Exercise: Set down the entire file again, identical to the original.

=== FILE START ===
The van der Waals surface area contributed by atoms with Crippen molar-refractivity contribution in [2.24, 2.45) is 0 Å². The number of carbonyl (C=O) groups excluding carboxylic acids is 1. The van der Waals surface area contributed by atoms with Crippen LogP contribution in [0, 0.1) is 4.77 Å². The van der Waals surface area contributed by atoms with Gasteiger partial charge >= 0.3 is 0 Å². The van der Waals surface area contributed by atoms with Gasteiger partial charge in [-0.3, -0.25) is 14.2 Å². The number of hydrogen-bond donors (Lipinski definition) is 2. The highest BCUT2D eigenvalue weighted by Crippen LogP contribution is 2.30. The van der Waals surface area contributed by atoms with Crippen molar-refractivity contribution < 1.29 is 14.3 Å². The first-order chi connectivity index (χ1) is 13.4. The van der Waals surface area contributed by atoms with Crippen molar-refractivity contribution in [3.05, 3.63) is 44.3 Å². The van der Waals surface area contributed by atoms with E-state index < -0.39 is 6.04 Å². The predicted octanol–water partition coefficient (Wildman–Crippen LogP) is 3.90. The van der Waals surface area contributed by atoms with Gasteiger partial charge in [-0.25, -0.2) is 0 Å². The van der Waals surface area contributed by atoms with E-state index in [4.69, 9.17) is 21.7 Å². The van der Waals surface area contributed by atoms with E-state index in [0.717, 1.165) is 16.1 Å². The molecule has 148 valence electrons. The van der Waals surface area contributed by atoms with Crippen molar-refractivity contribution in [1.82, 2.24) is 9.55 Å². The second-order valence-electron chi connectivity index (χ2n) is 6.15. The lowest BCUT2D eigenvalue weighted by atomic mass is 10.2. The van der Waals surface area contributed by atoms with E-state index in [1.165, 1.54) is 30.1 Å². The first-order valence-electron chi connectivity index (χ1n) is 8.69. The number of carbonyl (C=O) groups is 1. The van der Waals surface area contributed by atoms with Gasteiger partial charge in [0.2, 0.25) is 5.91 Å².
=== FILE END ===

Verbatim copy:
The van der Waals surface area contributed by atoms with Crippen molar-refractivity contribution in [2.24, 2.45) is 0 Å². The number of carbonyl (C=O) groups excluding carboxylic acids is 1. The van der Waals surface area contributed by atoms with Crippen LogP contribution in [0, 0.1) is 4.77 Å². The van der Waals surface area contributed by atoms with Gasteiger partial charge >= 0.3 is 0 Å². The van der Waals surface area contributed by atoms with Gasteiger partial charge in [-0.3, -0.25) is 14.2 Å². The number of hydrogen-bond donors (Lipinski definition) is 2. The highest BCUT2D eigenvalue weighted by Crippen LogP contribution is 2.30. The van der Waals surface area contributed by atoms with Crippen molar-refractivity contribution < 1.29 is 14.3 Å². The first-order chi connectivity index (χ1) is 13.4. The van der Waals surface area contributed by atoms with Crippen molar-refractivity contribution in [3.05, 3.63) is 44.3 Å². The van der Waals surface area contributed by atoms with E-state index < -0.39 is 6.04 Å². The predicted octanol–water partition coefficient (Wildman–Crippen LogP) is 3.90. The van der Waals surface area contributed by atoms with Gasteiger partial charge in [-0.25, -0.2) is 0 Å². The van der Waals surface area contributed by atoms with E-state index in [4.69, 9.17) is 21.7 Å². The van der Waals surface area contributed by atoms with E-state index in [0.717, 1.165) is 16.1 Å². The molecule has 148 valence electrons. The van der Waals surface area contributed by atoms with Crippen molar-refractivity contribution in [1.82, 2.24) is 9.55 Å². The second-order valence-electron chi connectivity index (χ2n) is 6.15. The lowest BCUT2D eigenvalue weighted by atomic mass is 10.2. The van der Waals surface area contributed by atoms with E-state index in [1.165, 1.54) is 30.1 Å². The first-order valence-electron chi connectivity index (χ1n) is 8.69. The number of carbonyl (C=O) groups is 1. The van der Waals surface area contributed by atoms with Gasteiger partial charge in [0.2, 0.25) is 5.91 Å².